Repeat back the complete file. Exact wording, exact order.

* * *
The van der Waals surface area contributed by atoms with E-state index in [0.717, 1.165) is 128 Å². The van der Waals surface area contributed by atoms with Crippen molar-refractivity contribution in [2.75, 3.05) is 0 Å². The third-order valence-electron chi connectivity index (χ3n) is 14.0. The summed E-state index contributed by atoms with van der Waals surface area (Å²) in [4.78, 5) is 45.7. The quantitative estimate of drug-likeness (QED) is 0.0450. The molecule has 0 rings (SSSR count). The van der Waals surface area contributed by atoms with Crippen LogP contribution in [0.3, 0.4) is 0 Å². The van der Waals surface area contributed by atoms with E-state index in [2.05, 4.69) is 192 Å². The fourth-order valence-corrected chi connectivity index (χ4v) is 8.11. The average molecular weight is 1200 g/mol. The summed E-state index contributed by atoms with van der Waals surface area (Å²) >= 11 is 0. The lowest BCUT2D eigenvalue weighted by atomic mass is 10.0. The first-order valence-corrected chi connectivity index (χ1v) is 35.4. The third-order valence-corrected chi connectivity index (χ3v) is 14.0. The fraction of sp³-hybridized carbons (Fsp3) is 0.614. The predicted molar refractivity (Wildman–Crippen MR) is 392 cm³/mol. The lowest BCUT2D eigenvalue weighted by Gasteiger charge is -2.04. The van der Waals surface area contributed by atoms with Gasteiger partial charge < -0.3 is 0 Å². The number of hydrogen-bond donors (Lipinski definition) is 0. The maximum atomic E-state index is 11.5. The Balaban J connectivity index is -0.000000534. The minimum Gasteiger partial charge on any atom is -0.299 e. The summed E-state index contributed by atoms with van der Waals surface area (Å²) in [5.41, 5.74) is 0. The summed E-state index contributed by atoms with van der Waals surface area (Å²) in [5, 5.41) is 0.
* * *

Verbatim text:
The van der Waals surface area contributed by atoms with E-state index in [0.717, 1.165) is 128 Å². The van der Waals surface area contributed by atoms with Crippen molar-refractivity contribution in [2.75, 3.05) is 0 Å². The third-order valence-electron chi connectivity index (χ3n) is 14.0. The summed E-state index contributed by atoms with van der Waals surface area (Å²) in [4.78, 5) is 45.7. The quantitative estimate of drug-likeness (QED) is 0.0450. The molecule has 0 rings (SSSR count). The van der Waals surface area contributed by atoms with Crippen LogP contribution in [0.3, 0.4) is 0 Å². The van der Waals surface area contributed by atoms with E-state index in [2.05, 4.69) is 192 Å². The fourth-order valence-corrected chi connectivity index (χ4v) is 8.11. The average molecular weight is 1200 g/mol. The summed E-state index contributed by atoms with van der Waals surface area (Å²) >= 11 is 0. The lowest BCUT2D eigenvalue weighted by atomic mass is 10.0. The first-order valence-corrected chi connectivity index (χ1v) is 35.4. The third-order valence-corrected chi connectivity index (χ3v) is 14.0. The fraction of sp³-hybridized carbons (Fsp3) is 0.614. The predicted molar refractivity (Wildman–Crippen MR) is 392 cm³/mol. The lowest BCUT2D eigenvalue weighted by Gasteiger charge is -2.04. The van der Waals surface area contributed by atoms with Gasteiger partial charge < -0.3 is 0 Å². The number of hydrogen-bond donors (Lipinski definition) is 0. The maximum atomic E-state index is 11.5. The Balaban J connectivity index is -0.000000534. The minimum Gasteiger partial charge on any atom is -0.299 e. The summed E-state index contributed by atoms with van der Waals surface area (Å²) in [5.41, 5.74) is 0. The summed E-state index contributed by atoms with van der Waals surface area (Å²) in [5, 5.41) is 0.